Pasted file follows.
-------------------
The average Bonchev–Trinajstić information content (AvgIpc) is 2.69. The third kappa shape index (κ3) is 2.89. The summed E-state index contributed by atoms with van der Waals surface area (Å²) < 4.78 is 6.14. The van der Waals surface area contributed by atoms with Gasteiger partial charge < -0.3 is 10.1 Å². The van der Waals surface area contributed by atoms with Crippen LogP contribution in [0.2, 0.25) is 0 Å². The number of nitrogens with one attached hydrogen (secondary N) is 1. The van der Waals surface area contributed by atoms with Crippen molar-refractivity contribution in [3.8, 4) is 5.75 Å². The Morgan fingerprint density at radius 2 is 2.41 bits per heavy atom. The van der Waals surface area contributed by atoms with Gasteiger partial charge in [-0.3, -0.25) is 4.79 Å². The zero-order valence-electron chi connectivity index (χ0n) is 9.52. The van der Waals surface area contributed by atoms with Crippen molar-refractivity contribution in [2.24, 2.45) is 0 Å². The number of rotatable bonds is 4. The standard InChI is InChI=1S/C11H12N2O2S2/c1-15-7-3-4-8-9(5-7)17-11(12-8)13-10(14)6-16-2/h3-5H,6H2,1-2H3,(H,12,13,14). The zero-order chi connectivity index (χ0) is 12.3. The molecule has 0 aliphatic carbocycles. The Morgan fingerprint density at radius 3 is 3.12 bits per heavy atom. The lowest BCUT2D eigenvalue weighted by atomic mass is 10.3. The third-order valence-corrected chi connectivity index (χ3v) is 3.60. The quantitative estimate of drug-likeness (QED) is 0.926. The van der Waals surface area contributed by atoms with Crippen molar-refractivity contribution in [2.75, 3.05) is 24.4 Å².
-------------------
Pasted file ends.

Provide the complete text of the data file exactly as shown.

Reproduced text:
The average Bonchev–Trinajstić information content (AvgIpc) is 2.69. The third kappa shape index (κ3) is 2.89. The summed E-state index contributed by atoms with van der Waals surface area (Å²) < 4.78 is 6.14. The van der Waals surface area contributed by atoms with Gasteiger partial charge < -0.3 is 10.1 Å². The van der Waals surface area contributed by atoms with Crippen LogP contribution in [0.2, 0.25) is 0 Å². The number of nitrogens with one attached hydrogen (secondary N) is 1. The van der Waals surface area contributed by atoms with Crippen molar-refractivity contribution in [3.8, 4) is 5.75 Å². The Morgan fingerprint density at radius 2 is 2.41 bits per heavy atom. The van der Waals surface area contributed by atoms with Gasteiger partial charge in [-0.3, -0.25) is 4.79 Å². The zero-order valence-electron chi connectivity index (χ0n) is 9.52. The van der Waals surface area contributed by atoms with Crippen molar-refractivity contribution in [2.24, 2.45) is 0 Å². The number of rotatable bonds is 4. The standard InChI is InChI=1S/C11H12N2O2S2/c1-15-7-3-4-8-9(5-7)17-11(12-8)13-10(14)6-16-2/h3-5H,6H2,1-2H3,(H,12,13,14). The zero-order chi connectivity index (χ0) is 12.3. The molecule has 0 aliphatic carbocycles. The Morgan fingerprint density at radius 3 is 3.12 bits per heavy atom. The lowest BCUT2D eigenvalue weighted by atomic mass is 10.3. The third-order valence-corrected chi connectivity index (χ3v) is 3.60. The quantitative estimate of drug-likeness (QED) is 0.926. The van der Waals surface area contributed by atoms with Crippen molar-refractivity contribution in [2.75, 3.05) is 24.4 Å².